When non-conforming work is discovered, it can be described in detail in the field report, along with photographs and diagrams. The report acts as a checklist of problems that need to be resolved and the names of the people who are responsible for fixing them.
Your field reports will act as proof that you took action and described problems and potential issues in detail, which allows the owner to see that it was communicated effectively to the contractors.
By including the owner in the field report distribution list, you ensure that they are given the opportunity to ask questions and raise any issues, which will help to keep any potential complaints to a minimum.
5. Field Reports Could Prevent Legal Action Against You
Architects are not responsible for spotting every single problem that may result due to work that does not conform to the original plans, however if this situation does occur, it is highly likely that the owner will blame the architect for not doing his job properly.
This is where field reports can really help to protect you as an architect as they show that you were aware of potential problems and raised the issue with the contractor via the report. Your reports should always include the date you informed the contractor as this demonstrates when the responsibility was passed to them to rectify the situation.
It’s vital for your own protection to prove that you communicated any problems effectively to the contractors and so it’s important to make your reports as detailed as possible, with photos and supporting notes to explain any problems clearly.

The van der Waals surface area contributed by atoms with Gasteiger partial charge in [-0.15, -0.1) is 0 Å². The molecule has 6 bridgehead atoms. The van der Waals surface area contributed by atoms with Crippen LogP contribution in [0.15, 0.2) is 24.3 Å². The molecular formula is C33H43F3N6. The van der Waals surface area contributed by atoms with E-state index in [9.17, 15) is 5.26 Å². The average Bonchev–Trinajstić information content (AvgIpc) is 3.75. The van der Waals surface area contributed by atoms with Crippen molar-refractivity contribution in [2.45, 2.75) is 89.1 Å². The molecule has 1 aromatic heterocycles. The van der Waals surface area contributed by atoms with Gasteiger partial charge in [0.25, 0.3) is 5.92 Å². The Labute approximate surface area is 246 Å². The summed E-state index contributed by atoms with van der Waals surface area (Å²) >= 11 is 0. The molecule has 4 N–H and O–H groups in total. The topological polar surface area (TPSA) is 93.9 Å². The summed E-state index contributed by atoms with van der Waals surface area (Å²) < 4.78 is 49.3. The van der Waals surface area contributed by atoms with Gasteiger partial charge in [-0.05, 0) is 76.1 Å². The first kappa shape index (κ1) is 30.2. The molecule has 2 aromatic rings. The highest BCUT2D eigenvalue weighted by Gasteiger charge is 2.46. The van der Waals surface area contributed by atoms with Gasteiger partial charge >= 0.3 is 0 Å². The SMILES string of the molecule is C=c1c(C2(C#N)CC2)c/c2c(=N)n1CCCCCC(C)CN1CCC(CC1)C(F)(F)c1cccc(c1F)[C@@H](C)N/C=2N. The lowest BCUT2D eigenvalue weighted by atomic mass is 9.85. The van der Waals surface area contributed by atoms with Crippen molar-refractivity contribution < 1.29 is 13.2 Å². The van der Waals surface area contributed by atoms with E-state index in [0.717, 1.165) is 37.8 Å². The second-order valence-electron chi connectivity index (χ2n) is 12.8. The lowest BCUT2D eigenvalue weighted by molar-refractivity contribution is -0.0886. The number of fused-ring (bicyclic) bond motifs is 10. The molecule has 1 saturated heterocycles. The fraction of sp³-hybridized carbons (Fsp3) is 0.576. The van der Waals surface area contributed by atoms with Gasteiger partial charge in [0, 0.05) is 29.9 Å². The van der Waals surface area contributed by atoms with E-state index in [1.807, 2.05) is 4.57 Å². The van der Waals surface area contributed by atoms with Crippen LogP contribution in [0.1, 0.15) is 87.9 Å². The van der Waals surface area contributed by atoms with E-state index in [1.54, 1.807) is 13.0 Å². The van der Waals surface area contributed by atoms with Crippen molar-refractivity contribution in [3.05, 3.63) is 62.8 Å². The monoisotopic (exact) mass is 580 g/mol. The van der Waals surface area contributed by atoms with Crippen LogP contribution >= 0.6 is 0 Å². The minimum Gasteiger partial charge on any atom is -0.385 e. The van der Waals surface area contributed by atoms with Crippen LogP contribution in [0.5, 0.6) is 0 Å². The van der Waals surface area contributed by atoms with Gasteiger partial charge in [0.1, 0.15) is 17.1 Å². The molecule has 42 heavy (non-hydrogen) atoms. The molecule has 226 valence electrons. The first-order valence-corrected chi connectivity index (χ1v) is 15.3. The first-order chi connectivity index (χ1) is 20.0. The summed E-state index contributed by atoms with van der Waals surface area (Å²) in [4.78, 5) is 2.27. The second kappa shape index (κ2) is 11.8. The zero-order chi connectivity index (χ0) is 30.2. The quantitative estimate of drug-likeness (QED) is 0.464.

What Should Go Into a Field Report?
There is no industry standard for field reports and it is down to the individual what they ultimately choose to include. Your reports are basically a description of the observations you made during your site visit and in theory, a quick email or written notes of any issues would suffice. However, for the reasons described above, it’s good practice to follow a set format for your field reports and include sufficient detail.
Detailed field reports should include the following (for a more detailed view, see our article “The building blocks of a professional construction field report“:
- Unique report number
- The site or project name
- The names of the architect, owner, and main contractor
- A record of the people on site
- Date, time and duration of visit
- Weather conditions at time of visit
- Progress of construction (as an estimated percentage or notes
- Work to be completed by next site visit
- Notes and photos of any non-conforming work and other issues
- Any questions and actions to be performed (and who should perform them)
- Standard disclaimer against liability
- Distribution list of people who need to read the report.
How Archisnapper Can Help
Compiling a site report can be a lot less time consuming if you create a set template to use, but you are still likely to spend a lot of time inserting photographs and diagrams, compiling electronic and handwritten notes, downloading photographs, and so on.
The Archisnapper app allows you to collect notes, photographs and important information all in one place directly from your smartphone or tablet and generate automatic pdf site reports. Standard remarks can be inserted automatically, saving you typing time. Your report can then be sent to the appropriate people, synced back to your office computer and backed up automatically. The software also keeps a record of who the reports have been sent to and when, so there’s no way for anyone to blame mistakes on poor communication on your part.
Archisnapper is an excellent solution for architects who find creating field reports to be time consuming and tedious and is a huge time-saver. Using it effectively could also save you a huge amount of money if you are ever in the unfortunate situation of having a claim against you in court.
Download Archisnapper for a free trial now and see how much time you can save creating your field reports.